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Statement by European Commission and ECB staff following the conclusion of the seventh post-programme surveillance mission to Portugal

7 December 2017

Staff from the European Commission, in liaison with staff from the European Central Bank, visited Lisbon from 28 November to 6 December to conduct the seventh post-programme surveillance (PPS) review for Portugal. This was coordinated with the International Monetary Fund’s post-programme monitoring visit. Staff from the European Stability Mechanism also participated in the meetings on aspects related to its Early Warning System. The main objective of PPS is to assess the country’s capacity to repay loans granted under the former EU-IMF financial assistance programme and, if necessary, to recommend corrective actions.

The economic recovery further gained momentum. Economic activity has accelerated and has become more broad-based, with a pick-up in investment and exports alongside continued growth in consumption. Employment grew even faster than GDP, particularly in labour-intensive services related to tourism, while wage growth remained overall subdued. Although GDP growth is expected to remain strong in 2018 on the back of further export and employment growth, it is projected to moderate over the medium term.

The current favourable macroeconomic and financial conditions provide an opportunity to address Portugal’s persistent macroeconomic imbalances. In particular, elevated public and private sector debt and prevailing rigidities in the economy weigh on medium-term potential growth and leave the country vulnerable to shocks. Moreover, the limited intermediation capacity of the banking system on account of gradually declining, but still high NPL ratios, limits investment.

Further fiscal consolidation will be important for ensuring a steady decline in the still high public debt level. The current favourable cyclical conditions together with the decline in interest payments should be used for furthering structural fiscal adjustment to ensure a sustainable budgetary position over the medium term. However, the currently planned structural adjustment is at risk of deviating significantly from the requirements of the Stability and Growth Pact (SGP). This strengthens the case for containing expenditure growth and using gains from lower interest expenditure for accelerating public debt reduction. In this context, progress in broadening the spending review is very welcome, even if more ambitious savings targets could be considered. In a similar vein the Country-Specific Recommendations by the Council regarding expenditure control for state-owned enterprises and in the health sector as well as the pension system remain valid.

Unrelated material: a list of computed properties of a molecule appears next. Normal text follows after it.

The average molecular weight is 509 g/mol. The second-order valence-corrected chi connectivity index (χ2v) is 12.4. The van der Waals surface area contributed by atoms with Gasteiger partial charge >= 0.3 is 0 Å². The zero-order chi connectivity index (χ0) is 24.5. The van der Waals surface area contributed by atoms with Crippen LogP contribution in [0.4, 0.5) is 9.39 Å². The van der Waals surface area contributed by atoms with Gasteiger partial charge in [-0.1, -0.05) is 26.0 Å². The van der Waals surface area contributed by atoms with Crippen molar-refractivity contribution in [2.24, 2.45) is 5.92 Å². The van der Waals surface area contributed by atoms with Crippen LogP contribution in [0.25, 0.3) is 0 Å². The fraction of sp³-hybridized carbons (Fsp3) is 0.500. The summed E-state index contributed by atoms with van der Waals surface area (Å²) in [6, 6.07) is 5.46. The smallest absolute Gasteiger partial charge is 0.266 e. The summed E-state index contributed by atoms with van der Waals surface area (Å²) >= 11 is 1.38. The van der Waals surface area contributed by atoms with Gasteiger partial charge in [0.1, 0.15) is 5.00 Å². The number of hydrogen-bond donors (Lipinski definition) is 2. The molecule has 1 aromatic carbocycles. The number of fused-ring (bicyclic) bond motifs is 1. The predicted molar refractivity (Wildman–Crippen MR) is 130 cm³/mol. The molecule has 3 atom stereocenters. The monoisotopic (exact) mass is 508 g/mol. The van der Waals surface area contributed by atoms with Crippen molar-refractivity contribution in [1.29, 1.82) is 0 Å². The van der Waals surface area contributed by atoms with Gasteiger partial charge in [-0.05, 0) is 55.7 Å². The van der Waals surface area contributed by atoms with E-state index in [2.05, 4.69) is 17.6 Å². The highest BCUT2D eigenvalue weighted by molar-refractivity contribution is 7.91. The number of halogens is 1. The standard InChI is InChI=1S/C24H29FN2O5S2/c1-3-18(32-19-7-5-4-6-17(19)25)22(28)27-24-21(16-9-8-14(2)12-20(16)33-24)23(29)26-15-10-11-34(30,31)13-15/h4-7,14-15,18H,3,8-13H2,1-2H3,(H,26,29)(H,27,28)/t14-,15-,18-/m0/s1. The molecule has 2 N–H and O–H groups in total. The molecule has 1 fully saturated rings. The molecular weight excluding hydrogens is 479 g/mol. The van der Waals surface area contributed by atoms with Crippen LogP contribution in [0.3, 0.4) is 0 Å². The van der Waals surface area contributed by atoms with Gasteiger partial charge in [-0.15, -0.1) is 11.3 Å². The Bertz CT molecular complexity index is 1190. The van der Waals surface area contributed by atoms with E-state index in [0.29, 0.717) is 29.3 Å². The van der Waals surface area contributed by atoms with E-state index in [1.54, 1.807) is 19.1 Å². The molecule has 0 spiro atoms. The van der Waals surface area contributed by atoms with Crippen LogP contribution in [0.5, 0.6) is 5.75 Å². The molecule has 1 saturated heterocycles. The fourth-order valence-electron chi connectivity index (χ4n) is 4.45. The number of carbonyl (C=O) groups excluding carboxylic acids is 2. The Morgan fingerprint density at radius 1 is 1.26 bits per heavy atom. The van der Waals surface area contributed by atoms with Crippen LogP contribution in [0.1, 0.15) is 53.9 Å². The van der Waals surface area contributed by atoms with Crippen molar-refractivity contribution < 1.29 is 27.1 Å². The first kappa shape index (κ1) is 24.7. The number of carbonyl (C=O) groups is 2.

The recovery of the Portuguese banking sector continues, while key vulnerabilities remain. Near-term risks emanating from the Portuguese banking sector have been markedly reduced compared to last year as the major banks managed to attract new capital. Nevertheless, banks continue to face important challenges, including high non-performing loans, weak profitability and thin capital buffers. The transition to new accounting and regulatory standards (in particular IFRS 9 and MREL) may put further strain on existing capital buffers. Also in this view, banks should improve profitability by, for example, further reducing their cost base. The platform to enhance coordination of NPL management, which is being developed by banks with the support of the authorities, and the strengthened framework for corporate debt restructuring are important initiatives in this regard.

Addressing impediments to investment and further improving the business environment will be key for strengthening potential growth. In this context, the authorities’ efforts to improve the relatively low skill level of the Portuguese labour force and to support innovation are highly welcome. The measures implemented under the adjustment programme contributed to the recent positive developments in the labour market. This notwithstanding, increases in the minimum wage should take into account productivity growth and the impact on the overall wage structure and thereby employment opportunities for less skilled workers. Moreover, the gap between permanent and temporary labour contracts should primarily be addressed by making the former more flexible rather than by introducing restrictions for the latter. Despite significant improvements over the last several years, further increasing the efficiency of the judiciary will positively impact the business environment. Increasing potential growth would also require implementing further measures to improve the efficiency of product markets, most notably in the energy and transport sectors as well as in business services.

The mission would like to thank the Portuguese authorities for the helpful and open discussions.

The next PPS mission is planned to take place in the spring of 2018.


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